Microbial adaptation to long-term N supply prevents large responses in N dynamics and N losses of a subtropical forest

Microbial adaptation to long-term N supply prevents large responses in N dynamics and N losses of... Atmospherically-deposited nitrogen (N) can stimulate complex soil N metabolisms and accumulations over time. Whether long-term (decadal) N deposition effects on soil N transformations and functional microbes differ from the short-term (annual) effects has rarely been assessed. Here we conducted a laboratory 15N tracing study with soil samples from a short-term (one year) N addition site and a long-term (12 years) site in a subtropical forest. The effects of simulated N deposition on soil N2O emissions, N transformation rates and microbial nitrifying and denitrifying genes were determined. Our results showed that: (1) long-term N addition did not change soil N2O fluxes significantly in comparison to the short-term N addition. Denitrification, heterotrophic nitrification and autotrophic nitrification contributed 53%, 28% and 18% to total N2O emissions, respectively. (2) Autotrophic nitrification was the dominant N transformation process, except for the high-N treatment at the long-term site. The magnitude of soil N transformation rates was significantly different among N addition treatments but not between short- and long-term N addition sites. However, long-term N addition changed the responses of specific N transformation rates to N addition markedly, especially for the rates of nitrification, organic N mineralization to NH4+, NO3− immobilization and dissimilatory NO3− reduction to NH4+ (DNRA). (3) Responses of ammonia oxidizing archaea and bacteria (AOA and AOB) were more variable than those of denitrifying N2O-producers (nirK) and denitrifying N2O-reducers (nosZ), particularly at the long-term site. (4) The close correlations among N2O flux, functional genes and soil properties observed at the short-term site were weakened at the long-term site, posing a decreased risk for N losses in the acid subtropical forest soil. There is evidence for an adaptation of functional microbial communities to the prevailing soil conditions and in response to long-term natural and anthropogenic N depositions. http://www.deepdyve.com/assets/images/DeepDyve-Logo-lg.png Engineering Failure Analysis Elsevier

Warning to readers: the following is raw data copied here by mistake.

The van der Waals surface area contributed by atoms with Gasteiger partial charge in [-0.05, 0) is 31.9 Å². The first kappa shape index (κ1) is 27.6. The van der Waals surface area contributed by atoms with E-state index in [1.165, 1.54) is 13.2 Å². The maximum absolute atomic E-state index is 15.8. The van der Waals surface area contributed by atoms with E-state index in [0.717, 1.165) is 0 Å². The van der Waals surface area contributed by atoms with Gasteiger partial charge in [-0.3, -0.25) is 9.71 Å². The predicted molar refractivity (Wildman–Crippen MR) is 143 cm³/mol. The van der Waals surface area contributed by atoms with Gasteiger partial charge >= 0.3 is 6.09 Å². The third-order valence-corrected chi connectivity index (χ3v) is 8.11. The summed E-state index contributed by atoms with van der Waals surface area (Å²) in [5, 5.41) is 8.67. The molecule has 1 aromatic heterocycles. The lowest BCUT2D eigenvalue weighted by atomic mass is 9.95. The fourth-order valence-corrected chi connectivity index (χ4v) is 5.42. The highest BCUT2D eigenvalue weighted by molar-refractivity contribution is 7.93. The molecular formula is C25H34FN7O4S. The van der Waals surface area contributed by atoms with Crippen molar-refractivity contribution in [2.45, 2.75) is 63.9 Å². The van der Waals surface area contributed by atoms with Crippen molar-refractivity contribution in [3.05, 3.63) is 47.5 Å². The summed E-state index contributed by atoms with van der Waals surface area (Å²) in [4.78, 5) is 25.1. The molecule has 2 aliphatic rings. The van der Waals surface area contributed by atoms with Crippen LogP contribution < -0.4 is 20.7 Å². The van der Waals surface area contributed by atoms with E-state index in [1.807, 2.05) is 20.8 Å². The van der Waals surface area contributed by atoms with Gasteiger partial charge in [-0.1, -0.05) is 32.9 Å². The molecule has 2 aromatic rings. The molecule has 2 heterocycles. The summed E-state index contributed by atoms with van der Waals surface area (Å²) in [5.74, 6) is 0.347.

Microbial adaptation to long-term N supply prevents large responses in N dynamics and N losses of a subtropical forest

Loading next page...
 
/lp/elsevier/microbial-adaptation-to-long-term-n-supply-prevents-large-responses-in-yIjc9BBDua
Publisher
Elsevier
Copyright
Copyright © 2018 Elsevier B.V.
ISSN
1350-6307
eISSN
1873-1961
D.O.I.
10.1016/j.scitotenv.2018.01.132
Publisher site
See Article on Publisher Site

Abstract